On July 2, 1888, the London matchgirl strike began.
In the pantheon of dangerous work, we probably don’t often think of making matches. To some extent, this is because the match market has collapsed in recent decades, at least in the U.S., with the decline of smoking cigarettes and the rise of lighters. But also, it’s just a match, right? Well, no. See, the match requires a special substance to light. And in the late 19th century, that was white phosphorous, mixed with other materials. Now, one did not want to spend a lot of time around white phosphorous. It is very bad for you. The result of working with too much of this stuff was phossy jaw. Basically, the phosphorous dissolved your jawbones. While not always fatal, it also frequently caused brain damage and seizures. But this was the late nineteenth century. Society saw workers as expendable. In the U.S. and in Britain, it was considered far more important to follow supposedly natural and iron laws of profit than care about whether workers got poisoned. It’s not as if the companies were unaware that working with phosphorus destroyed workers’ jobs. They knew it quite well. So when a worker had a toothache, they had a choice: get it pulled immediately or be fired. Supposedly, taking out the tooth was going to protect the worker.
And workers did get poisoned, on both sides of the pond. Working conditions in the match factories were terrible. By the late nineteenth century, there were 25 match factories in Britain. White phosphorous was not strictly necessary for them. Two of the factories used different substances. But the other 23 did use the poison. The workforce was divided between adults and children, with women more often than men working with the phosphorus. A lot of the workers were Irish, working the least desirable jobs. There were all sorts of fines that took money away from the already meager pay–having dirty feet for instance meant you lost money, even though the job didn’t pay well enough for most workers to buy shoes. A dirty workbench, decided strictly by the foreman of course, was another reason for fines. Being late, dropping a box of matches, really anything could be fined. Naturally, it was in the company’s interest to take back as much of the wages as possible. Based in London’s East End, the workers labored fourteen hours days that started at 6:30 in the morning. They had to stand all day. They got two breaks during the day. Any additional break, say to use the toilet? Another fine! There were several strikes in the early 1880s over the low wages and the fines. They won none of them. But each built up experience, class consciousness, and a strategic reserve.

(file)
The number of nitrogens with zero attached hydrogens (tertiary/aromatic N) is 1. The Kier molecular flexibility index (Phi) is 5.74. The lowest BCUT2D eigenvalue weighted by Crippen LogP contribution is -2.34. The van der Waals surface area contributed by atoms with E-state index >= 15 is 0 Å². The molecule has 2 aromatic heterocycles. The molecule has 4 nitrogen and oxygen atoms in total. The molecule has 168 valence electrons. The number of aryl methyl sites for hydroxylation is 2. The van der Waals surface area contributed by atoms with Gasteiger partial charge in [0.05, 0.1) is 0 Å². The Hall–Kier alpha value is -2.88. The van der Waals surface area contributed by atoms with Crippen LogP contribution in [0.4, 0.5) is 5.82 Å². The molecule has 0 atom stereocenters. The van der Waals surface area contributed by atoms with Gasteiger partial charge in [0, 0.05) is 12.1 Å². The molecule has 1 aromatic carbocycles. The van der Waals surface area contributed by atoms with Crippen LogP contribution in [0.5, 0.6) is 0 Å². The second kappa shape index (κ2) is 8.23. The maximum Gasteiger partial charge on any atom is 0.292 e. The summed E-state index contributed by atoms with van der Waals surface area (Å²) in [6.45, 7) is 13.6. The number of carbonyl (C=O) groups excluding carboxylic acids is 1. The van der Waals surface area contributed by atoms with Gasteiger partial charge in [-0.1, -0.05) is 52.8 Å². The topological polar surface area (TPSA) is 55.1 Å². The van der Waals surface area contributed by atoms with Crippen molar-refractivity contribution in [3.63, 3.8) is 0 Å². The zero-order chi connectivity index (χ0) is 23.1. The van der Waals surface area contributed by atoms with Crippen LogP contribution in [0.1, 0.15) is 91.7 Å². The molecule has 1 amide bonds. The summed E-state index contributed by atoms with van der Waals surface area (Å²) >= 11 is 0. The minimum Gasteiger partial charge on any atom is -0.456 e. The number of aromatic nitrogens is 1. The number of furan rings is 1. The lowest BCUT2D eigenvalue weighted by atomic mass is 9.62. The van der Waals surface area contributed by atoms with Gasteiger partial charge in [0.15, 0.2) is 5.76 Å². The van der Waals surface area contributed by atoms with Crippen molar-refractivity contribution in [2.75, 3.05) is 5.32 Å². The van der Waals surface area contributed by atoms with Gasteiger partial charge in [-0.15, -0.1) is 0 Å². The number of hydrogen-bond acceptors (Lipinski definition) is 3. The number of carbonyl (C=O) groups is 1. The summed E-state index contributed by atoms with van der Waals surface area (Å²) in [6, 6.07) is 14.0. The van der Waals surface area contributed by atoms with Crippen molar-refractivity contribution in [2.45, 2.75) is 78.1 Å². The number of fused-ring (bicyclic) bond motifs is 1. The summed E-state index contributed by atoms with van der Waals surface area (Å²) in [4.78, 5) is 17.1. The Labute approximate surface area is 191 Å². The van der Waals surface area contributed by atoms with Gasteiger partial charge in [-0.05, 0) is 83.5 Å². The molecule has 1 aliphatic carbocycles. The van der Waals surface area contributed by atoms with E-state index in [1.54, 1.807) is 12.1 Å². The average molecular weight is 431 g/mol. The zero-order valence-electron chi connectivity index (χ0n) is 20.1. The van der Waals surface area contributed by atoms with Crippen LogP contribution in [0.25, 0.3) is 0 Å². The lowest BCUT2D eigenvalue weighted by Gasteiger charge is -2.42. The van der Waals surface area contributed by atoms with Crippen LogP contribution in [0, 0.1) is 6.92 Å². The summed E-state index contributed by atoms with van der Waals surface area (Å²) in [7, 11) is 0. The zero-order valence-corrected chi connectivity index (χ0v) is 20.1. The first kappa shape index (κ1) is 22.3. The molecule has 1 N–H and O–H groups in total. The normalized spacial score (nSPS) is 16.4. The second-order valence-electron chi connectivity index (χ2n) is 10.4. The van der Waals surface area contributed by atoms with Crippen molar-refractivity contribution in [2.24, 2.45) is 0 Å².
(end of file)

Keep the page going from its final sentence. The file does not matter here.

The 1888 strike began at the large Bryant & May factory, which employed about 5,000 workers and made tens of millions of boxes of matches a year. Despite its Quaker beginnings, these employers were brutal and very invested in stealing wages through fines. Meanwhile, the company paid its investors dividends of 20 percent per year. The best way to make profit was kill workers. There were always more Irish girls to hire after all. The terrible working conditions had led British reformers, specifically Annie Besant and Herbert Burrows, to publish news articles exposing them to the public. Bryant & May tried to get the workers to publish a letter denying the conditions. They refused and went on strike after one worker was fired for refusing.